If we truly have honest tests, then we will find multiple methodologies that will address particular problems, like ankle mobility, core stability, shoulder stability, overall cardio vascular function, work capacity, slow strength and/or explosive power. As long as we can find which one of these is your weakest link, we can easily decide if it is an isolated problem at your level of physical development. Possibly, the problem has its root all the way back into movement function—the way you organize your mobility and stability? The problem could be found in your movement health—those things that serve to create a system that grows, repairs, rests and regenerates at normal, optimal or above average rate.

(Want a peek at our new screen for performance, The Fundamental Capacity Screen? Check out this FCS interview with Cody Dimak – free download at OTPBooks.com)

Many people ask for a fitness solution to a health problem,
Many ask for a fitness solution to a functional problem, and
Many ask for a fitness solution to a skill problem.

That’s a quick overview of the four ways we can look at movement.

If you’re unhealthy, we need to diagnose you.
If you’re dysfunctional, we want to clearly identify the questionable movement pattern and attempt to correct it.
If you simply can’t play golf, I don’t know how many more side planks you need . . . Maybe you just need a golf lesson. Do you have a physical barrier to golf? Or a skill barrier?

Simple testing can quickly and easily answer that question. Just ask my friends at TPI.

Movement health: Do you have the basic constituents to both move in a healthful way and have that movement benefit you in a healthful way? What is the minimal effective dose of movement for your entire system? Not just your kinesiology; that tactile interaction with your world. That ‘squishiness’ where your body bumps up against the environment, where you get off your feet, you roll around, you have different textures and experiences. You have a wash of proprioceptive experience as well as visual experience, auditory experience, vestibular experience.

Movement function: Can you take all of the attributes of movement health and organize them to become a movement-competent learning machine? Movement function doesn’t mean you know or are good at anything. You simply have the movement patterns to create feedback loops. Therefore, if you don’t have any significant mobility problems, and I expose you to a balance beam, you have no excuse for poor balance except for movement control and postural control—you’ve demonstrated the flexibility to perform the move and cannot do it. When I offer you an experience that allows you to work on those faculties with a feedback loop, you become the self-movement-learning miracle that made your ancestors so adaptable.

“Here’s a 6-inch balance beam, and it’s 1 inch off the floor. Walk on this balance beam forward as many times as you can until you have to step off. Walk down the beam, pivot, turn and walk back down the beam. When you can do five passes without a fall, try to do five passes without a fall and no wasted energy, with minimal to no movement above your waist, meaning the flailing of the arm and the awkward head position and slight lean to the left. Yeah, let that go away and still show me you’re good.”

balancebeam

Once that’s done, instead of closing your eyes, I’m going to have you walk forward on the beam and backward on the beam. And for those of you who say, I’ve got an individual who can’t even balance on a beam . . . First: I’m sure you overlooked a mobility problem. Second, if you want to get them on the beam, use sticks, a hand-hold or some other type of an assist. Put the beam near a wall and slowly remove the dependence on that wall. There are so many ways to scale this. That said, there is no need to scale it if you address the minimum effective mobility required for the person to use the feedback of poor balance to create good balance. I don’t need you to tell them to contract any one part of your body. They simply need to acknowledge the fact that they can’t balance. They simply need to employ their own proprioceptive visual and vestibular system to figure out how to overcome that.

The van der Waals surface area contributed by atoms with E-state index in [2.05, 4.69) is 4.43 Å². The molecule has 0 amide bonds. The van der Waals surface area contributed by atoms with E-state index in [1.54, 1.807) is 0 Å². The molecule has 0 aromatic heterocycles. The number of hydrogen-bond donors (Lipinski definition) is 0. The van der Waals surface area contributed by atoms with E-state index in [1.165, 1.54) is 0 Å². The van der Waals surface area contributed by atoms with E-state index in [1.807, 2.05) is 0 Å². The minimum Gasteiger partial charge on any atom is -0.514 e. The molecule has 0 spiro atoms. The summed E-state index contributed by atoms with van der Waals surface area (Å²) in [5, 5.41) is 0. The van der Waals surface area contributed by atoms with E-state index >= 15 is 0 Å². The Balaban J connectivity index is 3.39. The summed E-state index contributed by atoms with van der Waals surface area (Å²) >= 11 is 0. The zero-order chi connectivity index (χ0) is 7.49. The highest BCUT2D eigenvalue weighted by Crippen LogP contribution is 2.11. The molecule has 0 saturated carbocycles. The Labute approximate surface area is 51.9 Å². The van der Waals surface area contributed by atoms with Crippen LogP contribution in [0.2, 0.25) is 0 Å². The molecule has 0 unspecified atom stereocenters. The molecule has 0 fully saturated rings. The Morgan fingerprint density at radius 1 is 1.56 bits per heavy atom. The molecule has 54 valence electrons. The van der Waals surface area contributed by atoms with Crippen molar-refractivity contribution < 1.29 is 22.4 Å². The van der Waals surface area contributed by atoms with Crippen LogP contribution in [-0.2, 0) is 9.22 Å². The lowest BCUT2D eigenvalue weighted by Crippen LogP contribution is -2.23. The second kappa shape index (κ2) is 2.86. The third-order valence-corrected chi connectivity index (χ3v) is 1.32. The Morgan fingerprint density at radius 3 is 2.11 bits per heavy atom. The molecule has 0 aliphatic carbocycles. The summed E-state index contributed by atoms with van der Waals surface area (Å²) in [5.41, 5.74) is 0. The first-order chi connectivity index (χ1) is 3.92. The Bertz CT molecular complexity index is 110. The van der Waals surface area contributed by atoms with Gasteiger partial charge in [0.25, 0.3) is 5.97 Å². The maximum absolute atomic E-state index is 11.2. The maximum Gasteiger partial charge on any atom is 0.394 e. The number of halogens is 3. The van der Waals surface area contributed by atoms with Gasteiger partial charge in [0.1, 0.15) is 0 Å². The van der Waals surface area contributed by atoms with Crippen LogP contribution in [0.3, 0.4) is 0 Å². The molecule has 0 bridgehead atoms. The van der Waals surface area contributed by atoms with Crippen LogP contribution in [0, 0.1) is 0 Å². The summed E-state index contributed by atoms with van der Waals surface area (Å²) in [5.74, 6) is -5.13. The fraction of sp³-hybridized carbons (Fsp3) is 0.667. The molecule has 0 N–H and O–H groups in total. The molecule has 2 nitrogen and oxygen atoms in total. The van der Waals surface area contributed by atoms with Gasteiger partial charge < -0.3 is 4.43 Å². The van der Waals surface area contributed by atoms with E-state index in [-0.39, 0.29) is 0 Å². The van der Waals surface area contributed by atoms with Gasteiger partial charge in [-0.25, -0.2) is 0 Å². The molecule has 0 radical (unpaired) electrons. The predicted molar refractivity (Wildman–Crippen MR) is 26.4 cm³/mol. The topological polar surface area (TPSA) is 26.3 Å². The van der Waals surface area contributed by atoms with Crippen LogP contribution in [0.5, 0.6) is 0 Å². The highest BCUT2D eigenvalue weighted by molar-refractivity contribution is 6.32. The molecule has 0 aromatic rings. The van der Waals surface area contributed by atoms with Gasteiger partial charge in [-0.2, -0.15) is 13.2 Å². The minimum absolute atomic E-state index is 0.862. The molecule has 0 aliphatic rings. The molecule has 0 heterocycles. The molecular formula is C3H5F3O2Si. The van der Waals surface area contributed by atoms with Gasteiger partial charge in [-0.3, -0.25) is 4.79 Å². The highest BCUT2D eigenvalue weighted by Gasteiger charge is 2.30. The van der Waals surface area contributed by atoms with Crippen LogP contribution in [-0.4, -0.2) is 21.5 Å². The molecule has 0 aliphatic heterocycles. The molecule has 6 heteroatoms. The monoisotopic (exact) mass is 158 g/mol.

Let them try to solve the problem. They have all the parts of the equation: perception, time and the ability to act. Let nature do its thing and provide feedback.

Make them find the answer. Don’t give it to them. If a toddler can find the answer, surely an adult can. There is no fast track to balance—the authentic path works best. Crawl before you walk.  Walk before you run. It’s as simple as that.

Movement fitness: This is your capacity to express energy for basic locomotion or manipulation. Basically, moving you or moving stuff (or moving you and stuff). Movement fitness is non-specific with capacity and basic physical resources.

Movement skill: Is your complexity or ability to do your thing. Some of us specialize in one thing; others pick a few things. Skill is when you point your physical capacity at a specific task, activity, goal or game and demonstrate technical and tactical ability in an efficient and effective way. If you are better than most, you can get paid for it.

So, knowing these four levels, what is your best movement food?

Many times we must continually scale, adjust and even ‘over-coach’ our exercises because they’re inappropriately matched to the people who need to regain a lost movement ability. If we were to deconstruct movement, we could phrase it as, “Are you moving enough to be healthy?” Or, “If you start moving more, can you potentially create a health problem?”

We see that all the time. “I’m a little overweight. I’ve started walking and jogging and now I’ve got shin splints and low back pain.” Right?  They seemed to be movement healthy, but as soon as they attempted to move a little bit more, they become unhealthy. Yes, unhealthy, because shin splits and low back pain are best addressed in health care as opposed to fitness (barring the fact that we’re as screwed up in health care as we are in fitness.) So many times we treat the symptoms not the cause. Many times we treat the muscles closest to the area of poor movement or pain, instead of looking at movement as a whole and asking, “what is your movement diet?”